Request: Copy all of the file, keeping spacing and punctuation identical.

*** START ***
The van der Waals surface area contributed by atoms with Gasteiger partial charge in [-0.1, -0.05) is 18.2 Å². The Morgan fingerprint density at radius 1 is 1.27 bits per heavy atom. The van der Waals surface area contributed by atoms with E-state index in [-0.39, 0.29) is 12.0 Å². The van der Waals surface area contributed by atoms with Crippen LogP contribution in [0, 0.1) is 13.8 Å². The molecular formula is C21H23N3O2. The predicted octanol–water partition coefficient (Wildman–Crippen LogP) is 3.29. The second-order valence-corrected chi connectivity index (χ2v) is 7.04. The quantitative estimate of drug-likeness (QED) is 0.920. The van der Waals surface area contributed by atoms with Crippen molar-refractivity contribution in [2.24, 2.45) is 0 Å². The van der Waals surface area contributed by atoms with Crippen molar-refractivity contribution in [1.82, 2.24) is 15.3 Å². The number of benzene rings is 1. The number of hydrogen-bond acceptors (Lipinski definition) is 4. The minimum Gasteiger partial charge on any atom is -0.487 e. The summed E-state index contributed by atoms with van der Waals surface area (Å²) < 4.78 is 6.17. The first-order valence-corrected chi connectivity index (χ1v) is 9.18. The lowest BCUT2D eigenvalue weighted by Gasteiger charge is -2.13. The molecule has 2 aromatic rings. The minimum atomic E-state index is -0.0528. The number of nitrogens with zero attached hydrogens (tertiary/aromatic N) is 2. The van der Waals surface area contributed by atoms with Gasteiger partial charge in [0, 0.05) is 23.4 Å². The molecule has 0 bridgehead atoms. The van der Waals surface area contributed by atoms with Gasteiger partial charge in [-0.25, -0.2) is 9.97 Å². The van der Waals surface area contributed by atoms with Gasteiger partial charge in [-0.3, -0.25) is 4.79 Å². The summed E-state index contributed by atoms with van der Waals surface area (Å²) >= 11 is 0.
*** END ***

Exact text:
The van der Waals surface area contributed by atoms with Gasteiger partial charge in [-0.1, -0.05) is 18.2 Å². The Morgan fingerprint density at radius 1 is 1.27 bits per heavy atom. The van der Waals surface area contributed by atoms with E-state index in [-0.39, 0.29) is 12.0 Å². The van der Waals surface area contributed by atoms with Crippen LogP contribution in [0, 0.1) is 13.8 Å². The molecular formula is C21H23N3O2. The predicted octanol–water partition coefficient (Wildman–Crippen LogP) is 3.29. The second-order valence-corrected chi connectivity index (χ2v) is 7.04. The quantitative estimate of drug-likeness (QED) is 0.920. The van der Waals surface area contributed by atoms with Crippen molar-refractivity contribution in [2.24, 2.45) is 0 Å². The van der Waals surface area contributed by atoms with Crippen molar-refractivity contribution in [1.82, 2.24) is 15.3 Å². The number of benzene rings is 1. The number of hydrogen-bond acceptors (Lipinski definition) is 4. The minimum Gasteiger partial charge on any atom is -0.487 e. The summed E-state index contributed by atoms with van der Waals surface area (Å²) < 4.78 is 6.17. The first-order valence-corrected chi connectivity index (χ1v) is 9.18. The lowest BCUT2D eigenvalue weighted by Gasteiger charge is -2.13. The molecule has 2 aromatic rings. The minimum atomic E-state index is -0.0528. The number of nitrogens with zero attached hydrogens (tertiary/aromatic N) is 2. The van der Waals surface area contributed by atoms with Gasteiger partial charge in [0, 0.05) is 23.4 Å². The molecule has 0 bridgehead atoms. The van der Waals surface area contributed by atoms with Gasteiger partial charge in [-0.25, -0.2) is 9.97 Å². The van der Waals surface area contributed by atoms with Gasteiger partial charge in [-0.3, -0.25) is 4.79 Å². The summed E-state index contributed by atoms with van der Waals surface area (Å²) >= 11 is 0.